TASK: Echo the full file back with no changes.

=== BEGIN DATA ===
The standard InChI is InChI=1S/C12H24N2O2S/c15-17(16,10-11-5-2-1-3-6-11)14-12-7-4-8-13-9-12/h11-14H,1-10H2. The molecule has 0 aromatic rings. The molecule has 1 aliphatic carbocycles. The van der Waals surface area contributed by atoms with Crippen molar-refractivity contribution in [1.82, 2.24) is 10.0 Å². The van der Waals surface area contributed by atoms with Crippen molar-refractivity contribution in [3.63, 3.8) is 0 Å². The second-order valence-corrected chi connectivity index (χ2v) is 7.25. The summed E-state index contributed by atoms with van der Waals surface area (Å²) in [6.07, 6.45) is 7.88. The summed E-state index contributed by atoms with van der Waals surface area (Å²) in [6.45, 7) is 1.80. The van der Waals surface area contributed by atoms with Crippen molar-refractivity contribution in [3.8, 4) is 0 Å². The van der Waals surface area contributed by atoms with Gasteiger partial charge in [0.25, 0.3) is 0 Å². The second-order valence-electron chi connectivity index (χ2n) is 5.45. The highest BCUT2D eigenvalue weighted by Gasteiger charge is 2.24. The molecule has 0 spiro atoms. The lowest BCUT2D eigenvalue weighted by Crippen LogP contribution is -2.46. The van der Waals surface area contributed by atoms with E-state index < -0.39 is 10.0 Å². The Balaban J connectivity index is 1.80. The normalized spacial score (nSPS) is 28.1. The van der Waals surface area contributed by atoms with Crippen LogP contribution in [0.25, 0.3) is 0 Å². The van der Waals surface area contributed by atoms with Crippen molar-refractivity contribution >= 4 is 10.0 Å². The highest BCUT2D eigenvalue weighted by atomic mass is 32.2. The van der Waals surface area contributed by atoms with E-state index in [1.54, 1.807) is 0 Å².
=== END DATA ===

The standard InChI is InChI=1S/C12H24N2O2S/c15-17(16,10-11-5-2-1-3-6-11)14-12-7-4-8-13-9-12/h11-14H,1-10H2. The molecule has 0 aromatic rings. The molecule has 1 aliphatic carbocycles. The van der Waals surface area contributed by atoms with Crippen molar-refractivity contribution in [1.82, 2.24) is 10.0 Å². The van der Waals surface area contributed by atoms with Crippen molar-refractivity contribution in [3.63, 3.8) is 0 Å². The second-order valence-corrected chi connectivity index (χ2v) is 7.25. The summed E-state index contributed by atoms with van der Waals surface area (Å²) in [6.07, 6.45) is 7.88. The summed E-state index contributed by atoms with van der Waals surface area (Å²) in [6.45, 7) is 1.80. The van der Waals surface area contributed by atoms with Crippen molar-refractivity contribution in [3.8, 4) is 0 Å². The van der Waals surface area contributed by atoms with Gasteiger partial charge in [0.25, 0.3) is 0 Å². The second-order valence-electron chi connectivity index (χ2n) is 5.45. The highest BCUT2D eigenvalue weighted by Gasteiger charge is 2.24. The molecule has 0 spiro atoms. The lowest BCUT2D eigenvalue weighted by Crippen LogP contribution is -2.46. The van der Waals surface area contributed by atoms with E-state index < -0.39 is 10.0 Å². The Balaban J connectivity index is 1.80. The normalized spacial score (nSPS) is 28.1. The van der Waals surface area contributed by atoms with Crippen LogP contribution in [0.25, 0.3) is 0 Å². The van der Waals surface area contributed by atoms with Crippen molar-refractivity contribution >= 4 is 10.0 Å². The highest BCUT2D eigenvalue weighted by atomic mass is 32.2. The van der Waals surface area contributed by atoms with E-state index in [1.54, 1.807) is 0 Å².